After much angst and procrastination, an entrepreneur I work with recently hired a chief operations officer for his company. He told me: “I had no idea what I was missing. Having this COO on board is already helping me more than I imagined he would, and the positive impact on the business has been remarkable.” The process of onboarding a new executive has to be managed thoughtfully, but once in place, the benefits are significant.

It’s usually obvious when it’s the right time to hire at the executive level, and you will likely have a gut-level feeling when a particular functional area needs to be upgraded. Milestones will be missed, or progress will be slower than planned, or the team will feel overwhelmed due to lack of proper structure, systems or processes. This is also when it is important to surround yourself with experienced advisers and board members who have seen the movie before and can help to assess when any particular functional area of the company is weaker than it should be. They can be a great resource to help you both vet and sell a candidate as needed.

Recruiting and hiring skilled executives is a major challenge for any startup. With a smaller pool of skilled talent in key functional areas in Canada, the process may be time- consuming and costly if you have to start looking outside of the country’s borders. A robust network can certainly help here, as well as hiring a recruiter that is tapped into the ecosystems where you are most likely to find executives for your target functional area. It’s worth it when you find the right fit.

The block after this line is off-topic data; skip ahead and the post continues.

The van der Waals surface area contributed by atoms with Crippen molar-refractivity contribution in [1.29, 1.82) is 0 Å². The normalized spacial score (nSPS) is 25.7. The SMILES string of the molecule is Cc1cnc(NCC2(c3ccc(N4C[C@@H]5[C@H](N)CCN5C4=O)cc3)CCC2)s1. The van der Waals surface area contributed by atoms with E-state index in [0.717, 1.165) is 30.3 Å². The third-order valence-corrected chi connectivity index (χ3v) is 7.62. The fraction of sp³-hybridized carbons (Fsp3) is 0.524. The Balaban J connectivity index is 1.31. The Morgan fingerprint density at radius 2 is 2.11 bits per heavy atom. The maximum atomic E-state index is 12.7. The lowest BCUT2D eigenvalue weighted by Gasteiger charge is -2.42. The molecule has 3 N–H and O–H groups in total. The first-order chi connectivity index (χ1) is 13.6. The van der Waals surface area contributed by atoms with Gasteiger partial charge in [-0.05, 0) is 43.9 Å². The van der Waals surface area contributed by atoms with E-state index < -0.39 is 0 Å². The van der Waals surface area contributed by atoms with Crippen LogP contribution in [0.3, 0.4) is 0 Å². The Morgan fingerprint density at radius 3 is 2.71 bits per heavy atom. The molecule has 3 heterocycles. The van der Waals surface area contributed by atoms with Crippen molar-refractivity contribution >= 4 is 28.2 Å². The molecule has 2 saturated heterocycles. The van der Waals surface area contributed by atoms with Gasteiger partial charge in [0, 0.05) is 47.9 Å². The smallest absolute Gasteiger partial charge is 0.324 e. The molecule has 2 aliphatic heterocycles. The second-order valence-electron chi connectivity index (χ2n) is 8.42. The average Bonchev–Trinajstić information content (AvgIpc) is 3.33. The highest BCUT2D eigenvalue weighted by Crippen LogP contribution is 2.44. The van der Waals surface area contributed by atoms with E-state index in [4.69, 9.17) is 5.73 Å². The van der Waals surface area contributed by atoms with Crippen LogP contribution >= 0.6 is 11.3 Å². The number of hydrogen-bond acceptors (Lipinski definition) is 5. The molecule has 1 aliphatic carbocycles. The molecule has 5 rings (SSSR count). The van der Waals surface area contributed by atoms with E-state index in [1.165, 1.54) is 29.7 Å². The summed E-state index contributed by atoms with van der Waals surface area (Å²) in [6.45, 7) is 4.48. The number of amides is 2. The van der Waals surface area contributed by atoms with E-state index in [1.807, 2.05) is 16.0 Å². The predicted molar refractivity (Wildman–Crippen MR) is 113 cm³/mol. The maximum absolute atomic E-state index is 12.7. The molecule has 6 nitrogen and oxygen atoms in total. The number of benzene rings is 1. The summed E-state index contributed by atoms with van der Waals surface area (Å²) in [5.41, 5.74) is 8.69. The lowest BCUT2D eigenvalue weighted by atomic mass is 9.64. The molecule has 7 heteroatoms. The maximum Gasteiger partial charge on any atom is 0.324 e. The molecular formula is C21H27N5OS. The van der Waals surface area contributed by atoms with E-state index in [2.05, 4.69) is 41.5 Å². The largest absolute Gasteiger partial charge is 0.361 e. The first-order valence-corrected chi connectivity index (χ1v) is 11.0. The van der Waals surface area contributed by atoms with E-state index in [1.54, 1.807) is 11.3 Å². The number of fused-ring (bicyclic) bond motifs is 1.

2. Build your network before you need it. The team you build outside of your company is also critical to your success and can make or break the company at pivotal moments. Dan Martell, a Canadian who built and sold Flowtown in San Francisco and is now building Clarity in Moncton, New Brunswick, has hustled more than anyone I know to build an incredible network over the years. He schedules a trip every seven weeks to NYC, San Francisco and Toronto to make new connections and maintain old contacts. The way Dan sees it is that “it's probably the best ROI on $6,000 (in flights) that I get in a year.”